- Jul 19, 2012
- Reaction score
- Political Leaning
The current political climate around courtship and interactions between the sexes is more powerful than the market forces that are replacing jobs, because escalating costs aren’t transparent and neither is the punishment for not paying them. If a business owner wants to adhere to employment laws, he reads them, the costs of courtship are codified nowhere.
The average single man paying attention to contemporary social fashions will struggle to understand the new rules of meeting, courting, or having sex with women. Something as banal as trying to converse with a woman wearing headphones is now often considered harassment. A man’s chances of mating success increase when he approaches many women, but so too do his chances of a gaining reputation as sexist, exploitative, or immoral. To take a fraught example, how does a man know that a woman is genuinely consenting to sex? A lack of ability to pick up on cues can incur catastrophic costs.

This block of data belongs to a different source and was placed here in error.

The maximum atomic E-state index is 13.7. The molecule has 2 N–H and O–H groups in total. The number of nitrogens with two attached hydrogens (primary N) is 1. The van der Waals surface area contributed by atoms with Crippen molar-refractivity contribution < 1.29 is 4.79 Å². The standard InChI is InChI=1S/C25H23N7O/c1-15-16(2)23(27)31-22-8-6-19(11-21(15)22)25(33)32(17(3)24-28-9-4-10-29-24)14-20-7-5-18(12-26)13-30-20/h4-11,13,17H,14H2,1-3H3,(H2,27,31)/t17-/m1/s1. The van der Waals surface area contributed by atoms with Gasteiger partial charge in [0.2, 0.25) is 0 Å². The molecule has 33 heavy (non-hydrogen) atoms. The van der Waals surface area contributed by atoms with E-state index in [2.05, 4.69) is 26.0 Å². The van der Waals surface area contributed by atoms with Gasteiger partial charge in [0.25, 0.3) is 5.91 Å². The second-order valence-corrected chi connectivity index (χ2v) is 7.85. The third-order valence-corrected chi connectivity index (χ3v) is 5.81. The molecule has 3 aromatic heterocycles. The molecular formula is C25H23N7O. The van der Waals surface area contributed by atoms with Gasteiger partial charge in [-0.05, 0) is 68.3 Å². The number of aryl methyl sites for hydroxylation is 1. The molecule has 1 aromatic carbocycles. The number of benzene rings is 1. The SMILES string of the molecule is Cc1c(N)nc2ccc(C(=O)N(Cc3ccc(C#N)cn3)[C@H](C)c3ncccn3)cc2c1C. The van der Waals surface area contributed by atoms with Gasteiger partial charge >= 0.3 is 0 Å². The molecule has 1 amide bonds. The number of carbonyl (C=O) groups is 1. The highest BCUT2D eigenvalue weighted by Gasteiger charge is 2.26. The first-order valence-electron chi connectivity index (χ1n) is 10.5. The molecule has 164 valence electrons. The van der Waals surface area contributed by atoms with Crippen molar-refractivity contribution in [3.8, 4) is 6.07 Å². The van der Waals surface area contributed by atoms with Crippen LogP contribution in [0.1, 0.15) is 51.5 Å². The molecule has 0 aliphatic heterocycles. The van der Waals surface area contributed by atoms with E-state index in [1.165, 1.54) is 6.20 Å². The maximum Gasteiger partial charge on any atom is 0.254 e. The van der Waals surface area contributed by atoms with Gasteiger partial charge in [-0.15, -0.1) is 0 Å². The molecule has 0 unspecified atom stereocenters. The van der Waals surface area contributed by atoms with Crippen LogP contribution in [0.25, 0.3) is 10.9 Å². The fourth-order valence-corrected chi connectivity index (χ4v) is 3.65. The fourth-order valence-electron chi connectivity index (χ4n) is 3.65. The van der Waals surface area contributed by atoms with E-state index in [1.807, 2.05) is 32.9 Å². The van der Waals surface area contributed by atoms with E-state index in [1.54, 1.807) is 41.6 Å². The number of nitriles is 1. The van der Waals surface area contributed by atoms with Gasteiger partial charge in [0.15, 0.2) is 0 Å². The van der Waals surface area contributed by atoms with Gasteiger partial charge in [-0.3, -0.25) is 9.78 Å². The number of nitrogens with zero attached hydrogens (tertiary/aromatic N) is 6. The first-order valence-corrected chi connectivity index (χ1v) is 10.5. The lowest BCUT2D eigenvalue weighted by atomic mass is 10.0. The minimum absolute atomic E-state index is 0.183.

Men high in conscientiousness, who are sensitive to social disapproval but who nonetheless have difficulty reading subtle social cues, could make good husbands for women. These men are unlikely to want to take the risk of approaching women. As substitutes like sex robots and virtual companions become better and cheaper, they will monopolize the attention of such men.
It is not surprising that some feminists want to campaign against the threat of sexbots replacing women. Sociological research tells us that in a surplus of women, which sexbots would simulate, fewer men are interested, and the standards of the women fall accordingly. They have more sex with more men trying to compete. Thus the feminist desire to tell men how they ought to be under pain of not having their desires fulfilled founders on the prospect of being routed around. Sex is now fraught with hazards for men because of ideology, so men build alternatives and bargaining power dissipates.